Day 10: Baker to Richfield

301 miles on the road really has a way of wearing you out.  I’d slept well, it was finally a warm night camping; the low was only 58, but I wasn’t refreshed.

I packed all of my gear and ended up talking to Blaine again; until his wife yelled at him to stop talking and finish packing the RV.  That was fine; I really needed to finish packing too.

I hit the only gas station for 50 miles; a 24 hour unmanned operation and headed out into the country. The plan was to make it Richfield, Utah and shortly after heading out from the campground I was in Utah:

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The first tracks for the day were amazing.  The riding was fairly easy;  there were a lot of straight gravel sections but the views were just spectacular:

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The track made a left and started to head directly toward the mountain.  I decided this looked like the perfect time to turn on the GoPro.  The trail went up past Crystal Peak.  I’m not sure that it exactly qualifies as a “mountain pass” but the lead up and ride past was a movie like definition of one:

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Once over the pass there was a subtle down hill;  the elevation barely descended. Riding the TAT East to West would have ruined this pass completely.  There would be no build up; just a drop into a valley then onto Baker, NV.

The road from there was basically straight.  I ran it non-stop until I found myself at a main road and a train crossing:

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About another 10 miles up the road I spotted I-70.  If you look to the middle left of this picture you can spot a semi cruising down the interstate.  (It looked a lot closer; the picture didn’t turn out as impressive as I’d expected).

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I had the odd realization that I could hop on that Interstate and be back in Pittsburgh in a few days.  A very weird thought after spending so much time so far away from home.

In true TAT fashion; an easy morning was followed by a complicated afternoon, I ran into the below signs:

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The signs probably only applied to hunters but I looked at my GPS for a go around anyway.  Nothing…except I-70.  I didn’t like that idea and said heck with it.  I’d just seen another TAT rider coming the other direction; we waved but neither of us stopped.   I could see their tracks coming out of this section. I figured it was either no problem or they’d gotten the attention of the owners and trouble was on it’s way.  I decided to be optimistic and go for it.

I followed the track for about a mile or so and saw the same set of signs facing the opposite direction.  I figured it was only that small section.  However, I started to see signs with arrows showing routes as “ATV Approved Route”.  These continued and I started seeing road signs showing the direction towards the nearest towns.  I was heading to Kanosh to grab some fuel then pushing onto Richfield.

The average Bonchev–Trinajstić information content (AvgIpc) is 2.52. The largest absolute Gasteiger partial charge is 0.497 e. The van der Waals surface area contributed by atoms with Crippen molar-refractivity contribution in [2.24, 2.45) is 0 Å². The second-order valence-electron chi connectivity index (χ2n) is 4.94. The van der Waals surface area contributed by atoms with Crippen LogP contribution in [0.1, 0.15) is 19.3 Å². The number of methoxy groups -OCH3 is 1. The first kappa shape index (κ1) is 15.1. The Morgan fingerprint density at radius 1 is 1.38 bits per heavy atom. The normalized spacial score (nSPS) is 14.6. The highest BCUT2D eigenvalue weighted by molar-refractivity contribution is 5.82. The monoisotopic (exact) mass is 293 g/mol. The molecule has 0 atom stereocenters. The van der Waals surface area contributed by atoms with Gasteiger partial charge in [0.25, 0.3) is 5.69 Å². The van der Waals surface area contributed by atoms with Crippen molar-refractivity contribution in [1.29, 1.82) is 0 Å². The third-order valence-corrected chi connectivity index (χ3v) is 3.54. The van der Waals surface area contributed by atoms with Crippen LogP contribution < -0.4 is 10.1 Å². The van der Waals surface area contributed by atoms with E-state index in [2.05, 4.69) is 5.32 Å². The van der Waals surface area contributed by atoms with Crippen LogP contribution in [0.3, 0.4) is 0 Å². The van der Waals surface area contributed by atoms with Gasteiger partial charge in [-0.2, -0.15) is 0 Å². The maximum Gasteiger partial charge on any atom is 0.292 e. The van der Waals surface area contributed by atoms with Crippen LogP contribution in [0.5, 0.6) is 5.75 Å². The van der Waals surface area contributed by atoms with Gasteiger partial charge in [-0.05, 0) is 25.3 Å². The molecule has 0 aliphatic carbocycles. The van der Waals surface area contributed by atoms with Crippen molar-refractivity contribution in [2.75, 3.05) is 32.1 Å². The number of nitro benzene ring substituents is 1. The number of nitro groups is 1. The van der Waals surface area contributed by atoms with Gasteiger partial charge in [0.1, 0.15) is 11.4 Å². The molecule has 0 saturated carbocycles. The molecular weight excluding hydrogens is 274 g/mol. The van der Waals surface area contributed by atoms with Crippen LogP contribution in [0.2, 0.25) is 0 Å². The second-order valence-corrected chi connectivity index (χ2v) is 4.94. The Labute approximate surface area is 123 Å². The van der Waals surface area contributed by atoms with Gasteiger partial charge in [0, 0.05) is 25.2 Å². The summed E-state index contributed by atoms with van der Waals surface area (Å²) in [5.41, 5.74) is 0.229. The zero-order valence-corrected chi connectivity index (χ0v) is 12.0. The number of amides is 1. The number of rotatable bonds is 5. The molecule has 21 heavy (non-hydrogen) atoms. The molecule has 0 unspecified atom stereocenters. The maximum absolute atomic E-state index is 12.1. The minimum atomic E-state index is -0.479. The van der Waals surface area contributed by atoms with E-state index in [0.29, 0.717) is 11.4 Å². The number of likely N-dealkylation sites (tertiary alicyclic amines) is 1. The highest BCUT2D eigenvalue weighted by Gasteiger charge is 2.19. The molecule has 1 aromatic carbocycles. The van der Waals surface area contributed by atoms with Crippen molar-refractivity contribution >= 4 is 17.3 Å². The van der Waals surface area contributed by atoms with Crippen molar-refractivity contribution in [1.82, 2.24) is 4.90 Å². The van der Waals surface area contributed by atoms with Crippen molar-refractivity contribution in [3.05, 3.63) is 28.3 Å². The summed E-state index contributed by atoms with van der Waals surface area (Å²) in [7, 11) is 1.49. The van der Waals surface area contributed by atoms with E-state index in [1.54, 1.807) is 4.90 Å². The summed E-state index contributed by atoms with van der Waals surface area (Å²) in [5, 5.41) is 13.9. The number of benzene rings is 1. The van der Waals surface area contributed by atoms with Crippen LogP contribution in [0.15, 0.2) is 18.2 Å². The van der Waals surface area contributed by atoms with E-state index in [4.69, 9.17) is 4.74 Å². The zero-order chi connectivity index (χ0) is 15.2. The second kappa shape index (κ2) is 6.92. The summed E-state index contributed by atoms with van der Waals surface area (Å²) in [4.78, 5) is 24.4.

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I fueled up in Kanosh and started up the track again; which lead into Fish Lake National Forest.  I started passing quads, side x sides and dirt bikes all over the place.  This area was a designated off-road vehicle area and it seemed like it spanned the whole mountain.  I tore through this system following my GPS track for a couple of hours.  It was roughly 40 miles to cross over the mountain and into Richfield.

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I passed a group of people standing around drinking beer but I had gone the wrong way.  I turned around at the top of this hill and on the way back down they stopped me and asked if I’d just come from some town I’d never heard of.  I told them no; I’d just come down from Portland, Oregon 10 days ago and I was headed to Pittsburgh.  They were blown away by that; probably because they were all drunk. Anyway, I told them the story thus far.  They confirmed Nevada was crap for riding but said I was about to really enjoy the next week or so through Utah and Colorado.  With that I was off.

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I finished out the last 12 miles down to Richfield, passed some cattle, and grabbed a motel.  I decided to stay for a few nights so I could do some small maintenance on my bike, my gear, resupply and recharge a little before heading into the heart of the trip.

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Oh and Richfield had the first Walmart I’d seen since Portland and the only flashlight baseball bat I’ve ever seen.

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It does indeed look “High Performance”. Welcome to Utah… Mileage: 172.

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